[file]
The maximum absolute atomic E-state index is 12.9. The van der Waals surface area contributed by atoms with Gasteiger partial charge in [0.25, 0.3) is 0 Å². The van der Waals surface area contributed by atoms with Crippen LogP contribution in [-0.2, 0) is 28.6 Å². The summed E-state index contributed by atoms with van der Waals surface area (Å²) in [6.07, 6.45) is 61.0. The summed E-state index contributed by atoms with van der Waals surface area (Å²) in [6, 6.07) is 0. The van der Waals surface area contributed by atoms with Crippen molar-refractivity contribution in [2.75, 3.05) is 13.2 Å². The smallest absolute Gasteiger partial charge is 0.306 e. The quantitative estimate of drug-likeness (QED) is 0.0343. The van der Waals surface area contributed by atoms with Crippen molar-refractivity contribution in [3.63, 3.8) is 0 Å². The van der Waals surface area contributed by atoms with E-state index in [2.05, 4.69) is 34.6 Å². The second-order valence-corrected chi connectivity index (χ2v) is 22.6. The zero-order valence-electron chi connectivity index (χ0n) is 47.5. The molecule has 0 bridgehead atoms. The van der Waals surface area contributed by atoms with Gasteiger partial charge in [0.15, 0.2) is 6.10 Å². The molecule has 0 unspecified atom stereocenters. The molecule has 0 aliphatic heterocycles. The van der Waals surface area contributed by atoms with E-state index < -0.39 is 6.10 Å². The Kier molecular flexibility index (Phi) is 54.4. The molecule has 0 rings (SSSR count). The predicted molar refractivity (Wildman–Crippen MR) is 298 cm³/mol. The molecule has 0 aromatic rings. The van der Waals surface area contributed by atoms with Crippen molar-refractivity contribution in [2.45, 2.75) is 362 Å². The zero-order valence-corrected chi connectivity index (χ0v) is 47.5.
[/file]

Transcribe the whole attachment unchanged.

The maximum absolute atomic E-state index is 12.9. The van der Waals surface area contributed by atoms with Gasteiger partial charge in [0.25, 0.3) is 0 Å². The van der Waals surface area contributed by atoms with Crippen LogP contribution in [-0.2, 0) is 28.6 Å². The summed E-state index contributed by atoms with van der Waals surface area (Å²) in [6.07, 6.45) is 61.0. The summed E-state index contributed by atoms with van der Waals surface area (Å²) in [6, 6.07) is 0. The van der Waals surface area contributed by atoms with Crippen molar-refractivity contribution in [2.75, 3.05) is 13.2 Å². The smallest absolute Gasteiger partial charge is 0.306 e. The quantitative estimate of drug-likeness (QED) is 0.0343. The van der Waals surface area contributed by atoms with Crippen molar-refractivity contribution in [3.63, 3.8) is 0 Å². The van der Waals surface area contributed by atoms with E-state index in [2.05, 4.69) is 34.6 Å². The second-order valence-corrected chi connectivity index (χ2v) is 22.6. The zero-order valence-electron chi connectivity index (χ0n) is 47.5. The molecule has 0 bridgehead atoms. The van der Waals surface area contributed by atoms with Gasteiger partial charge in [0.15, 0.2) is 6.10 Å². The molecule has 0 unspecified atom stereocenters. The molecule has 0 aliphatic heterocycles. The van der Waals surface area contributed by atoms with E-state index < -0.39 is 6.10 Å². The Kier molecular flexibility index (Phi) is 54.4. The molecule has 0 rings (SSSR count). The predicted molar refractivity (Wildman–Crippen MR) is 298 cm³/mol. The molecule has 0 aromatic rings. The van der Waals surface area contributed by atoms with Crippen molar-refractivity contribution in [2.45, 2.75) is 362 Å². The zero-order valence-corrected chi connectivity index (χ0v) is 47.5.